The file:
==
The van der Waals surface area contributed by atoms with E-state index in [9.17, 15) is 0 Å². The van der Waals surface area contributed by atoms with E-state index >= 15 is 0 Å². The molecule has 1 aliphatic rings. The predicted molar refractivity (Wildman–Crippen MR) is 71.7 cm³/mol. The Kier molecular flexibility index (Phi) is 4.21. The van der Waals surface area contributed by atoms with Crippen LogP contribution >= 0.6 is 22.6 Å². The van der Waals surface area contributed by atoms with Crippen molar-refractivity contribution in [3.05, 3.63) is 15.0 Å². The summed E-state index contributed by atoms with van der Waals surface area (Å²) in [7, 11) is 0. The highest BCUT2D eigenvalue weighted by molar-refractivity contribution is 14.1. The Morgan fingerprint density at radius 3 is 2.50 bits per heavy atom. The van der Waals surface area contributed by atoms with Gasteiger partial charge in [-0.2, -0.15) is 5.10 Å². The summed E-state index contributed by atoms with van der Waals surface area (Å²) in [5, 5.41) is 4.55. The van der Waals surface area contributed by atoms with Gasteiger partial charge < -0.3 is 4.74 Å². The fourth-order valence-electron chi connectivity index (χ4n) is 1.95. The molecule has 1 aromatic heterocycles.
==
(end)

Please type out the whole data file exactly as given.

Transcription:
The van der Waals surface area contributed by atoms with E-state index in [9.17, 15) is 0 Å². The van der Waals surface area contributed by atoms with E-state index >= 15 is 0 Å². The molecule has 1 aliphatic rings. The predicted molar refractivity (Wildman–Crippen MR) is 71.7 cm³/mol. The Kier molecular flexibility index (Phi) is 4.21. The van der Waals surface area contributed by atoms with Crippen LogP contribution >= 0.6 is 22.6 Å². The van der Waals surface area contributed by atoms with Crippen molar-refractivity contribution in [3.05, 3.63) is 15.0 Å². The summed E-state index contributed by atoms with van der Waals surface area (Å²) in [7, 11) is 0. The highest BCUT2D eigenvalue weighted by molar-refractivity contribution is 14.1. The Morgan fingerprint density at radius 3 is 2.50 bits per heavy atom. The van der Waals surface area contributed by atoms with Gasteiger partial charge in [-0.2, -0.15) is 5.10 Å². The summed E-state index contributed by atoms with van der Waals surface area (Å²) in [5, 5.41) is 4.55. The van der Waals surface area contributed by atoms with Gasteiger partial charge < -0.3 is 4.74 Å². The fourth-order valence-electron chi connectivity index (χ4n) is 1.95. The molecule has 1 aromatic heterocycles.